4. By providing false, materially inaccurate, materially incomplete, and misleading statements, DNI did not fully cooperate with OFAC’s investigation.

OFAC found the following to be mitigating factors:

  1. DNI appears to be a small business;
  2. DNI has no prior OFAC sanctions history; and
  3. DNI’s narrative responses appear to have been filtered through DNI’s outside attorney.

And the lesson to be learned:

This enforcement action highlights the compliance obligations of persons subject to the RPPR, and the importance for all subject persons to furnish information to OFAC during the course of an investigation in a manner consistent with such obligations. Companies and individuals alike should be diligent in their review of information and documentation that may be responsive to an administrative subpoena issued by OFAC. A person’s response to an administrative subpoena must be accurate, complete, timely, and in accordance with sanctions regulations and definitions. As exhibited in this matter, failure to provide complete or accurate information to OFAC in response to an administrative subpoena constitutes a violation of the RPPR.

And Southern Cross’ behavior:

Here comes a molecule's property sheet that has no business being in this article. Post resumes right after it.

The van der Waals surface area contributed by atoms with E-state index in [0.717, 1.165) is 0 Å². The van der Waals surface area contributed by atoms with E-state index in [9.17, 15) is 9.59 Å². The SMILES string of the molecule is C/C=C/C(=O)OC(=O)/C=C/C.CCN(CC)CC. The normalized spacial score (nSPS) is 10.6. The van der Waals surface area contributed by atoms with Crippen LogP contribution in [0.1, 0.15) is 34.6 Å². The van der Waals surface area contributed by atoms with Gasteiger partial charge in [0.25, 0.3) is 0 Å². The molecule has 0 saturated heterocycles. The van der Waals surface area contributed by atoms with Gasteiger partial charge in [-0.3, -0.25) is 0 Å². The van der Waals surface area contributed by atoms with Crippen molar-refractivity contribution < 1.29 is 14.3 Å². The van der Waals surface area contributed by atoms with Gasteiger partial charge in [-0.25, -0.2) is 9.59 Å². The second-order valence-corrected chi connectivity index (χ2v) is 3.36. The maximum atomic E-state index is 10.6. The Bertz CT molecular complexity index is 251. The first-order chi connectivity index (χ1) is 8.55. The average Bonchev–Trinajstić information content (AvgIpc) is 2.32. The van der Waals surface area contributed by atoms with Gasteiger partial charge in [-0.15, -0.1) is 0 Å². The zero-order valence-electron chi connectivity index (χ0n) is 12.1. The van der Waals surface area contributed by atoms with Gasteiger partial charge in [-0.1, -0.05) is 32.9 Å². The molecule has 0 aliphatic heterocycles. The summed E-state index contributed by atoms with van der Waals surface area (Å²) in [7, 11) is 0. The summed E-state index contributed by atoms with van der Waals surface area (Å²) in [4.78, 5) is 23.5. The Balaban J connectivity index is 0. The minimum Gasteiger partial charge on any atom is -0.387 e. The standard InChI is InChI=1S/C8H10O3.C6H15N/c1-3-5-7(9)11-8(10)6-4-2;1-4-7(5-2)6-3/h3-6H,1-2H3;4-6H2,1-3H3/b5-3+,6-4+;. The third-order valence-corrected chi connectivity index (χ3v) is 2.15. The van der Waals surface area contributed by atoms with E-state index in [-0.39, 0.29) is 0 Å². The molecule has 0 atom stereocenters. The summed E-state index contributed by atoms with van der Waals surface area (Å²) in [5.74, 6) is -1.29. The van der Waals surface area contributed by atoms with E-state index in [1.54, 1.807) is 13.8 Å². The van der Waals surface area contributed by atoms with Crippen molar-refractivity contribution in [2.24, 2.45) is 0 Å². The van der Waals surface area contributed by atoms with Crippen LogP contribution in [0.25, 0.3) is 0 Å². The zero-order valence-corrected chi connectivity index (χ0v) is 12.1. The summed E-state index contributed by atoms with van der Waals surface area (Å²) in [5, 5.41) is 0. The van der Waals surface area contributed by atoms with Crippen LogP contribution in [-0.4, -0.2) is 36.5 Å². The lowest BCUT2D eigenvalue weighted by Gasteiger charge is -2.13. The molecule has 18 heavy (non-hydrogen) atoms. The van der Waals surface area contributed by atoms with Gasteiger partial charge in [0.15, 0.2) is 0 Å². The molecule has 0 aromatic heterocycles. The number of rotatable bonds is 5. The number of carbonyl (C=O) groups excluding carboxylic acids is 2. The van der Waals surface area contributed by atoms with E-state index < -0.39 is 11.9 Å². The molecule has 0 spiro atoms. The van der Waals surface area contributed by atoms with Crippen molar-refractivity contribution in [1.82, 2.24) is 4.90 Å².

On June 27, 2016, OFAC issued an Administrative Subpoena and an accompanying letter to Southern Cross in which OFAC stated it had reason to believe that Southern Cross was recently involved in the sale of several helicopters destined for Iran via an Iranian businessman based in Ecuador (the “Iranian Businessman”). The Administrative Subpoena directed Southern Cross to provide detailed information, descriptions, and documents regarding any such transactions, as well as any other dealings with Iran during the prior five (5) years. On July 5, 2016, the President of Southern Cross sent an email to OFAC in which the company denied knowing or conducting any business with the Iranian Businessman or dealing with Iran in any way. On July 8, 2016, Southern Cross provided a written response to OFAC’s Administrative Subpoena in which Southern Cross claimed that a Southern Cross sales representative located in Ecuador (the “SC Ecuador Representative”) sent technical details to an Ecuadorian group for a potential sale of helicopters to an Iranian group for operation in Ecuador and provided no documentation to OFAC other than a copy of the company’s internal Export Management Manual.